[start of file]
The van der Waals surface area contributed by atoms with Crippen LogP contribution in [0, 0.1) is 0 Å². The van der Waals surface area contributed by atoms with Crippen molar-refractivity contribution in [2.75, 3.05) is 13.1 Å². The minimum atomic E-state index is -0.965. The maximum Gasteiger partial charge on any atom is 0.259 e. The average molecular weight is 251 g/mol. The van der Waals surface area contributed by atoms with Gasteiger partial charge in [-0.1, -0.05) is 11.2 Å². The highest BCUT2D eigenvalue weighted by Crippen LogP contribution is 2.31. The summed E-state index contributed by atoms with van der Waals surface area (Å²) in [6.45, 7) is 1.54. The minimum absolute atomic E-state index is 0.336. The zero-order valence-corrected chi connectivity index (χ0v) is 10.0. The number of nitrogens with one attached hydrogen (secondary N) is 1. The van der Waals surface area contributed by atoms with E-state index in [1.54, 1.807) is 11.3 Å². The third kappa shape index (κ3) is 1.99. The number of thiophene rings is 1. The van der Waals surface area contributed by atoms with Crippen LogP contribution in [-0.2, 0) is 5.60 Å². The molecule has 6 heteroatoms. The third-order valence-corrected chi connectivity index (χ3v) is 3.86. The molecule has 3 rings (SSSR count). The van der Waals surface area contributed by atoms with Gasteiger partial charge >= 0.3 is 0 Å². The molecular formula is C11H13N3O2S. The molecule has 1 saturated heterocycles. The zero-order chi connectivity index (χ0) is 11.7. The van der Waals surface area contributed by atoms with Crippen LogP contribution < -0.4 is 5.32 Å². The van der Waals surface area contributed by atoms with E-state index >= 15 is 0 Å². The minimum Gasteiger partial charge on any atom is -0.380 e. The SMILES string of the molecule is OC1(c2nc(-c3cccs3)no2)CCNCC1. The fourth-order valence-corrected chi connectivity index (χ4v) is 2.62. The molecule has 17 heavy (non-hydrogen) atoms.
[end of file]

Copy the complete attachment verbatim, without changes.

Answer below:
The van der Waals surface area contributed by atoms with Crippen LogP contribution in [0, 0.1) is 0 Å². The van der Waals surface area contributed by atoms with Crippen molar-refractivity contribution in [2.75, 3.05) is 13.1 Å². The minimum atomic E-state index is -0.965. The maximum Gasteiger partial charge on any atom is 0.259 e. The average molecular weight is 251 g/mol. The van der Waals surface area contributed by atoms with Gasteiger partial charge in [-0.1, -0.05) is 11.2 Å². The highest BCUT2D eigenvalue weighted by Crippen LogP contribution is 2.31. The summed E-state index contributed by atoms with van der Waals surface area (Å²) in [6.45, 7) is 1.54. The minimum absolute atomic E-state index is 0.336. The zero-order valence-corrected chi connectivity index (χ0v) is 10.0. The number of nitrogens with one attached hydrogen (secondary N) is 1. The van der Waals surface area contributed by atoms with E-state index in [1.54, 1.807) is 11.3 Å². The third kappa shape index (κ3) is 1.99. The number of thiophene rings is 1. The van der Waals surface area contributed by atoms with Crippen LogP contribution in [-0.2, 0) is 5.60 Å². The molecule has 6 heteroatoms. The third-order valence-corrected chi connectivity index (χ3v) is 3.86. The molecule has 3 rings (SSSR count). The van der Waals surface area contributed by atoms with Gasteiger partial charge >= 0.3 is 0 Å². The molecular formula is C11H13N3O2S. The molecule has 1 saturated heterocycles. The zero-order chi connectivity index (χ0) is 11.7. The van der Waals surface area contributed by atoms with Crippen LogP contribution < -0.4 is 5.32 Å². The van der Waals surface area contributed by atoms with E-state index >= 15 is 0 Å². The minimum Gasteiger partial charge on any atom is -0.380 e. The SMILES string of the molecule is OC1(c2nc(-c3cccs3)no2)CCNCC1. The fourth-order valence-corrected chi connectivity index (χ4v) is 2.62. The molecule has 17 heavy (non-hydrogen) atoms.